Research and Other Links
 

When I was researching my master's thesis in history, I was fortunate enough to do some work at the British Library, then housed in the British Museum. One day I saw a sign indicating a new service, a computer search, so I sent in a request on the Peninsular War. I then went off for a lovely drive around England with friends. When I returned two weeks later, the enchanted librarian handed me a parcel, beaming. It contained a print-out of sources, and it had been sent from Palo Alto, California.

Gone are the days. Much of what was then difficult to find is now posted on the Internet, or bibliographical information can be found there on the subject in question. What happens when research is too easy?

I'm an admirer of Wikipedia (en.wikipedia.com), a great starting place, though one should always cross-check information (that is also true of the Britannica or any other encyclopedia, by the way).

For Regencies, starting with Jane Austen (www.pemberley.com/janeinfo.html) and Georgette Heyer (http://www.georgette-heyer.com) is a good idea. Websites focus on the period, on historical personalities, and on issues I dealt with. They range from www.oldbaileyonline/html.org (the Proceedings of the Old Bailey, London 1674-1834 for the Cato Street Conspiracy) to http://www.victorianweb.org (for the Radical politicians and Reform of Parliament) to http://www.agnesscott.edu/Lriddle/women/herschel.htm (Biographies of Women Mathematicians for Caroline Herschel, the first woman to discover a comet). There are http://laura.chinet.com (Food and Drink in Regency England), http://www.classiclit.about.com (for literary figures of the period like John O'Keefe or Maria Edgeworth), http://www.stately-homes.com (for houses like Meriden Place and Brecon), http://britannia.com/history (British history in general) and http://www.spartacus.schoolnet.co.uk (aimed at high school students).

Mysteries led me much farther afield, so my personal library now contains weird stuff on plant poisons, sustainable agriculture, Irish archaeology, and the London Underground, among other subjects. Most mystery writers' organization websites (and many author sites) can lead you to material on police procedures and forensics. In Skylark I researched the explosive used in the Lockerbie disaster through newspaper and magazine articles, and had to do it before the Scottish judges reached their verdict. Readers can now find an enormous amount of material on the investigation (by the Galloway and Dumfries Constabulary) and trials (held in the Netherlands). Wikipedia is a good place to start because the bibliography is excellent. For Malarkey I relied on my own library and my longtime interest in both Irish Quakers and Irish archaeology. (I have visited Ireland a number of times, always with great pleasure.) Websites abound and the real problem is sorting through them. Examples are http://www.stonepages.com/ireland/carrowmore.html and http://knowth.com, which describe well-known megalithic sites. The newsletter Culture without Context deals with the problem of looting of archaeological sites, an issue in my current mystery, Buffalo Bill's Defunct (www.mcdonald.cam.ac.uk/projects/iarc/culturewithoutcontext/contents.htm).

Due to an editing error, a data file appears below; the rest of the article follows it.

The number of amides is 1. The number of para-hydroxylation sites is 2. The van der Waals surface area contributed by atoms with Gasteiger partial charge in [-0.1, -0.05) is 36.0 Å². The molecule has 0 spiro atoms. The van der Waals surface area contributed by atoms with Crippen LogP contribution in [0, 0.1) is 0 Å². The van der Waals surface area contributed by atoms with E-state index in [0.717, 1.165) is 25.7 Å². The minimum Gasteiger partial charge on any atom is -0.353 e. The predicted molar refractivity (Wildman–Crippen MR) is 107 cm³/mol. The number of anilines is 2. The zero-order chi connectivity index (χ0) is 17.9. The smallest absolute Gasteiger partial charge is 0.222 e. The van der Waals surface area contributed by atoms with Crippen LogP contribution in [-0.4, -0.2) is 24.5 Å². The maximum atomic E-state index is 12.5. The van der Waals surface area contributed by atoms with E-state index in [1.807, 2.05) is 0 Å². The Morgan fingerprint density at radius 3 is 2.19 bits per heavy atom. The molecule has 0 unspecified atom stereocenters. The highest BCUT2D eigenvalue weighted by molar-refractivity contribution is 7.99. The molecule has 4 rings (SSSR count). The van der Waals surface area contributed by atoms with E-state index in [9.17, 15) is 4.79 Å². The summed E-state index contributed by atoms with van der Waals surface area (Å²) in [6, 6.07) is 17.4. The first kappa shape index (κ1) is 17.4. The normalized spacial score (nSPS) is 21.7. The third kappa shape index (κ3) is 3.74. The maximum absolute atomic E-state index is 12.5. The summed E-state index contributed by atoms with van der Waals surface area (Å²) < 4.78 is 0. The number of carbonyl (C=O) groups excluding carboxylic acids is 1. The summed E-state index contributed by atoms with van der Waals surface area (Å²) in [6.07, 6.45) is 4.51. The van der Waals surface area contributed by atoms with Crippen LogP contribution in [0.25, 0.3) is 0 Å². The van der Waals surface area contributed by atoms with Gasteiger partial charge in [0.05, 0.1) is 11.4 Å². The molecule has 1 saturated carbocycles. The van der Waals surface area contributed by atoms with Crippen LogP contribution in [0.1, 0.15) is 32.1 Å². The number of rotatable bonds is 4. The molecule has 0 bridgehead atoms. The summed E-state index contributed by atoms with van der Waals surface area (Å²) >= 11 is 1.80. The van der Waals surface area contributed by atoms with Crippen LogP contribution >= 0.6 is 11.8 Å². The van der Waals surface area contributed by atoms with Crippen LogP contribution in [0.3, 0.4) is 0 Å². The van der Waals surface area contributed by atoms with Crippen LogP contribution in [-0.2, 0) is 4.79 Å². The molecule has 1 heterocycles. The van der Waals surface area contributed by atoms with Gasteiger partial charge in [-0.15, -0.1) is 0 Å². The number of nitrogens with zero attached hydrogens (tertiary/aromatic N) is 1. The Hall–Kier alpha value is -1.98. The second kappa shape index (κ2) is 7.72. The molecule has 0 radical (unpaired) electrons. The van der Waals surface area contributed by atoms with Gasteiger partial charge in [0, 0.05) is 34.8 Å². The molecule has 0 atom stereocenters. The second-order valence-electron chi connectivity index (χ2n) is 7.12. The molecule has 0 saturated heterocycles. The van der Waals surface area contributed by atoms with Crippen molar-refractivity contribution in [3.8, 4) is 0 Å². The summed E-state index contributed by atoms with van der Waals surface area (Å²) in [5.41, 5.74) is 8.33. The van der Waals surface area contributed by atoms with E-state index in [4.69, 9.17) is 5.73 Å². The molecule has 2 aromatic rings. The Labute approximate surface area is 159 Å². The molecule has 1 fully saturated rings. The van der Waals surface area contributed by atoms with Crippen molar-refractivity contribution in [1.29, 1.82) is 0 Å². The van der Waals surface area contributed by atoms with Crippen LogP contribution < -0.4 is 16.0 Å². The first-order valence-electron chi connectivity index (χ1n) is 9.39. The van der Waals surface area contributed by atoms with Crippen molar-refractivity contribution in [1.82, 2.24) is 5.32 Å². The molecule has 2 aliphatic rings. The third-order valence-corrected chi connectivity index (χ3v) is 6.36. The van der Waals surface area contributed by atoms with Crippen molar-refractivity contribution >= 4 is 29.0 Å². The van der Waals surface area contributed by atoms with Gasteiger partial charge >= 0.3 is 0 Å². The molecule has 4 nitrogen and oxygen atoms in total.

And, speaking of links, I heartily recommend Sisters in Crime (www.sistersincrime.org) and Friends of Mystery (www.friendsofmystery.org).  Not to mention Barnes and Noble, and two very special independent bookstores in the Portland area, the magnificent Powell's Books (www.powells.com/books) and Vintage Books in Vancouver (www.vintage-books.com). Don't forget that invaluable institution, the public library.  I have had great help from the Fort Vancouver Regional Library at both the main campus in Vancouver and the branches up and down the Gorge (www.fvrl.org/; and http://twitter.com/fvrl).  The Perseverance Press Author Blog, which I participated in, ran for several years.  The blogs may be found at http://getitwriteblog.wordpress.com.